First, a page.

While evaluating and adjusting compensation is a normal part of any organization, there are some concerning aspects of this proposal that require further inquiry. Several years ago, the city of West Bend implemented a compensation system that more closely resembled one from the private sector that rewarded employees based on merit. The proposed compensation plan abandons compensation based on merit in favor of a model that provides blanket pay ranges based on job function. The proposed compensation plan is a return to an old-school government plan where everyone is paid the same irrespective of how good they are at their job. Furthermore, it is difficult to see how the pay increases will result in more talented employees. The purpose of any compensation plan is to attract and retain the level of talent that the organization requires to be successful. The justification for the pay increases is that West Bend is having difficulty attracting and retaining talented people in a competitive labor market.

 

At the same time, however, the plan would give almost every current employee a pay increase because they are all good at their jobs. According to the plan, only employees in good standing would receive a pay increase, but there are also no employees who are not currently in good standing. If the city is having difficulty finding good employees, would it not stand to reason that some of the existing employees would be sub-par performers?

 

If all of the employees are performing to standards, then why would the taxpayers need to pay more to attract better employees? If the taxpayers agree to pay city employees more, will the city management leverage the better pay to replace some of the employees with more talented ones? What are the taxpayers going to get for their increased spending on employee compensation?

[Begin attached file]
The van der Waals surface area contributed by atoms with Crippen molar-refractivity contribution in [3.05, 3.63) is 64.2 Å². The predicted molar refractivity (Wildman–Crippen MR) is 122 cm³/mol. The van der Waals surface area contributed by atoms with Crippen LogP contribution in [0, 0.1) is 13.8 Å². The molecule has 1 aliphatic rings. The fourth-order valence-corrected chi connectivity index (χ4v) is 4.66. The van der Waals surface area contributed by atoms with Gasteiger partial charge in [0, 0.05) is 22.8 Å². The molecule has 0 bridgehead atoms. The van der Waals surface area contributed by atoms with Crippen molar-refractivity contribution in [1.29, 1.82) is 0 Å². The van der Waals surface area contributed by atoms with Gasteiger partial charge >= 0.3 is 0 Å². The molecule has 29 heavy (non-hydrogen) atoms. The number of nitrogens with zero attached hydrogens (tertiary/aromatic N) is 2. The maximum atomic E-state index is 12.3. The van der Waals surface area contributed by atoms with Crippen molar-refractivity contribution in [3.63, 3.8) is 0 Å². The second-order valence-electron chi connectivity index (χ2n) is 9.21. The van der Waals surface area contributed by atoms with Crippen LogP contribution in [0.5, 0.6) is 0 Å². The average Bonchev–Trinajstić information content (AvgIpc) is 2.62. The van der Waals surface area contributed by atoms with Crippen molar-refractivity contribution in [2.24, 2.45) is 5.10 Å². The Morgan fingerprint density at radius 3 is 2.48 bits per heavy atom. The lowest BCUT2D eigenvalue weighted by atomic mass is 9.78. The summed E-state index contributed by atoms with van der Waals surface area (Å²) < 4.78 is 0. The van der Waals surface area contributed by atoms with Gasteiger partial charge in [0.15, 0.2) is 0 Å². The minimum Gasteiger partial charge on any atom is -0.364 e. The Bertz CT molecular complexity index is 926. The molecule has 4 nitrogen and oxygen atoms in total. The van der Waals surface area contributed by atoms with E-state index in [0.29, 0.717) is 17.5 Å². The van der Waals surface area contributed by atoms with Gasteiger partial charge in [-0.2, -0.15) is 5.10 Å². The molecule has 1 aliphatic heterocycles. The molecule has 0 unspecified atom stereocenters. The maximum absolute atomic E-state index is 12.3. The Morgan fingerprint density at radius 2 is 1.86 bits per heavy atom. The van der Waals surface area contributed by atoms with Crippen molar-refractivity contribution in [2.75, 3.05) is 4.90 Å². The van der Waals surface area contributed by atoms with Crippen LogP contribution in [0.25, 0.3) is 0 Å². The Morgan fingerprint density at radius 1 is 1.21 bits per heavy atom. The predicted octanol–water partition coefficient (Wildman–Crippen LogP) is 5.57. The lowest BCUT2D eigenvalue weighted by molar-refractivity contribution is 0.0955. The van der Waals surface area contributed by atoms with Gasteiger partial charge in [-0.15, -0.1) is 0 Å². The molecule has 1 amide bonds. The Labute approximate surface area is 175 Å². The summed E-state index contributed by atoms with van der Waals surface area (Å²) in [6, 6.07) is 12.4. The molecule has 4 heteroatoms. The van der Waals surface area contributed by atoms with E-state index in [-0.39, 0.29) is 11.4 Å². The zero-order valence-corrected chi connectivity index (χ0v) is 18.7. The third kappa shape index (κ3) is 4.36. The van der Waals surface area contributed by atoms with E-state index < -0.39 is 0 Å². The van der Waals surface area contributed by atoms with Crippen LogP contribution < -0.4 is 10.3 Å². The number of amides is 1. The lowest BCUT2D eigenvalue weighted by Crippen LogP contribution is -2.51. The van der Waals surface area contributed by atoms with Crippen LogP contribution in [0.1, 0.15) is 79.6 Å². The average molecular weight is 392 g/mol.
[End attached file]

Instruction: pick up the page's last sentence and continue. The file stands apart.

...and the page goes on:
As proposed, the spending increase would not result in a tax increase this year. This is because the city is proposing to use some financial gimmickry to hide the spending increase until it is baked into the spending pie. The total proposal would spend $451,940. $283,553 of that total would come out of the general fund that is supported by the property tax. But the city administrator is touting it as tax neutral because that amount would be covered by debt payments being paid into the general fund by Tax Incremental Districts 5 and 9.

 

TIDs are property tax set asides where the property taxes from those properties are segregated for improvements only in those districts. They are used to encourage development. TIDs 5 and 9 ran debts in previous years and the taxpayers filled the gap from the general fund. Now those districts are in the black and paying those debts back into the general fund. The proposal would fund most of the pay increases from those debt payments and then, when the TIDs expire, with the funds that those properties contribute to the general fund. The balance of the pay increase would be funded by surpluses from the water and sewer utilities.

 

Does it sound like gimmickry? It is. The fact remains that all of that money is taxpayer and utility-payer money. The city could reduce taxes and utility bills or spend the money on other priorities, but is proposing to increase employee compensation instead.

 

While there is not a tax impact for the proposed pay increase in the first year, it does set a new baseline for all future budgets. There is no such thing as a free lunch. The taxpayers will keep paying these bills forevermore.

 

The West Bend Common Council meets again to consider this proposal on Aug. 2. At the previous meeting, only two members, Randy Koehler and Meghann Kennedy, expressed any skepticism. The majority — including the mayor — expressed support for the proposed new compensation plan. It is clear that the taxpayers are not a top priority for a majority of West Bend’s Common Council.

Congress Moving to Increase Inflation

In light of the inflation pressures the economy is experiencing, the Congress is making a bipartisan effort to make it worse.

(CNN)The Senate took the next step on Friday to bring up a roughly $1 trillion bipartisan infrastructure deal that will fulfill key priorities in President Joe Biden’s agenda.